This was immediately contested by Peter Dutton, whose spokespud produced an admonitory chat: ceremonies, she said, must be approved by the Department of Home Affairs. The implication was that Dutton remained the final arbiter: the supreme Sebago, the paramount Pontiac, the irresistible Idaho.

But as so often, the assertion was exaggerated. Dutton and David Coleman, the embarrassingly silent Minister for Immigration, Citizenship and Multicultural Affairs, can make the process more difficult – for instance, withholding the official list of those eligible for citizenship. But if they want to stymie di Natale altogether, they will have to change the rules, as even Matthias Corman acknowledged and Dutton (and presumably Morrison) should have known – and good luck with that with a few sitting days left and a potentially recalcitrant senate crossbench.

So yet another of Morrison’s wizard wheezes seems destined to collapse in a heap, yet another distraction from what he keeps telling us are his tireless efforts to serve the Australian people. Of course, it is entirely Shorten’s fault; he wants Australia Day as we know it to fade away when he should be standing up for January 26.

And with amazing chutzpah, Simon Birmingham opined sanctimoniously that Australia Day should not be about politics. What a pity he did not tell his leader before he floated his latest lead balloon; it might have saved another wasted week.

But at least it helped mask the report of the Audit Office’s damning assessment of the mammoth grant of taxpayers money to the Barrier Reef Foundation without tender or due diligence and with enormous administrative costs.

That’s why SccoMo needs damaging distractions – to distract from even more damaging ones.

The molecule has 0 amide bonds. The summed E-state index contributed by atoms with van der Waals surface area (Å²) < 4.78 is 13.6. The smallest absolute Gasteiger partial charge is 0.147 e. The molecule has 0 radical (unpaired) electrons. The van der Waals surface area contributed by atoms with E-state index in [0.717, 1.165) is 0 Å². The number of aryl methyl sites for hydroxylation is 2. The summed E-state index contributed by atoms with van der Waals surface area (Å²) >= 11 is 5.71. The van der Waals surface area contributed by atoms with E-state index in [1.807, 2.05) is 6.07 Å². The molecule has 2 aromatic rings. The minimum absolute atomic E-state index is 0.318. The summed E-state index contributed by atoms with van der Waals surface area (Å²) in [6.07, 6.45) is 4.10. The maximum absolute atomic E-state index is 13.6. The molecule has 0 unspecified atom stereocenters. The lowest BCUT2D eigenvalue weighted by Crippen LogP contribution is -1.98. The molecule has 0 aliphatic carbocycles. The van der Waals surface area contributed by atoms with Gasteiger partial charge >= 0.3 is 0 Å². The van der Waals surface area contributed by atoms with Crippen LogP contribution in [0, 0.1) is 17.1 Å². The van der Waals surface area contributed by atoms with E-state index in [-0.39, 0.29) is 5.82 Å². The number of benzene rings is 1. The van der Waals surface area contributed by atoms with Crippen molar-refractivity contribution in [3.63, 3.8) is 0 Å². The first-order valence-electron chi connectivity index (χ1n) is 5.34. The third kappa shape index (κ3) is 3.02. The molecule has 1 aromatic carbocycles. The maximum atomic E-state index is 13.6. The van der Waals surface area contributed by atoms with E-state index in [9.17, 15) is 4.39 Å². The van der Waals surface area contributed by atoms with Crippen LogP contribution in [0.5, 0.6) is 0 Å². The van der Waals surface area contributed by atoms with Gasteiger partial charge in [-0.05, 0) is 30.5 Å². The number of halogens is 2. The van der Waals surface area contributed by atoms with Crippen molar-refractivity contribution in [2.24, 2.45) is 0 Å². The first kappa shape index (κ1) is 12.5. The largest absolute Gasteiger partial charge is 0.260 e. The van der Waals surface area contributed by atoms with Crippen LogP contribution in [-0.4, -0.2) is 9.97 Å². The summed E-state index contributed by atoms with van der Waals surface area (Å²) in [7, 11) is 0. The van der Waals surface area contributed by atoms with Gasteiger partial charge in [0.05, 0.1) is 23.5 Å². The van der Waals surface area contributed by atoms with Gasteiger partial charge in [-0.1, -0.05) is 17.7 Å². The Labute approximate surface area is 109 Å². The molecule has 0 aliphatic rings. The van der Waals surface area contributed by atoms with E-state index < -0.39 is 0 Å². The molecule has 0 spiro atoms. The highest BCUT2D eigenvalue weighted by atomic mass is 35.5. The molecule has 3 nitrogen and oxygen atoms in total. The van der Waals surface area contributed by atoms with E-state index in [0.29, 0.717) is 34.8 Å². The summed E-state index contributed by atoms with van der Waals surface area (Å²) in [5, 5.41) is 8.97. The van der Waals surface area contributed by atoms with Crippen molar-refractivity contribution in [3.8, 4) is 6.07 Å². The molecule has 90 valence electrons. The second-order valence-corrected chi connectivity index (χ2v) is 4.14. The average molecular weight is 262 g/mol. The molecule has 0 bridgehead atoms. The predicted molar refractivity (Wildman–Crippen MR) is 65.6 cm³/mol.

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4 responses to “Thus Spake Mungo: ScoMo’s damaging distractions”

  1. Tweed says:

    January 26th 1788, the day we “Celebrate” the arrival of the “First boat people” to the penal colony of NSW in New Holland. The wretched convict nightmare hell hole of Sydney cove, where for 2 long years anyone who dared to venture outside of it, was speared by the inhabitants.
    The Governor Phillip the former “Chilean navy slave ship captain”, being speared himself after resorting to kidnapping a native named Bennelong.
    So all of you are invited to celebrate “First boat people day” with Morrison the man that “Stopped the Boats” that were really actually stopped by the Rudd Govt, before the Abbott govt was even elected?
    But thats all real history.
    Morrisons not having any of that factual truthy stuff, he’s shovelling up regergitated Howard era rewritten history rhetoric.
    So get out all your Chinese made “England at night flags” with the Union Jacks with the English cross of St George, the Scottish cross of St Andrew, the Irish cross of St Patrick and be ever so British, this present Australia day stuff is anything but Australian, it’s a celebration of England, by monarchists, nothing more.

    • Vince says:

      Technically historians would tell us that the first boat people were those who crossed from somewhere in Indonesia 40, 50, 60 thousand years ago on wooden rafts. It seems possible that we are, in fact, a nation of boat people.

  2. Yes, you’re probably right, Vince. However I do wish ScoMo would
    extract himself, not only from his ‘damaging distractions’, but the
    country [oz] itself. Why, he could float away to his Monarchist
    England & take his ‘party people’ with him. No?

  3. Shamana Marshall says:

    Yes we were all boat people before the advent of planes to an island at the bottom of the world. If only the Dutch or French had shown more interest who were more congenial towards natives, we may have avoided the genocide by the Brit drunken louts that followed.
    Bluster and braggadocia are so unstatesman like and say nothing of substance. Morrison hadnt even done his homework just blathered ‘my will be done’ about a calendar date for ceremonies that to the battling migrant worker is neither here nor there. Why cant the date of Federation be Oz day? Does it have to be the day the British put their tippy toe onto Australian soil just like Columbus in America where they hold Columbus Day and do reenactments on the day?
    What is wrong in our system that the likes of the Abbots and Morrisons are able to embarass us on the world stage. Buffoonery recently on display in Fiji and Vanuatu which media trumpeted as ‘historic’. It was all good but should have been done long ago before the Chinese have put in savvy supports throughout the Pacific in their strategic practical unassuming way, now it just looks like jostling for recognition.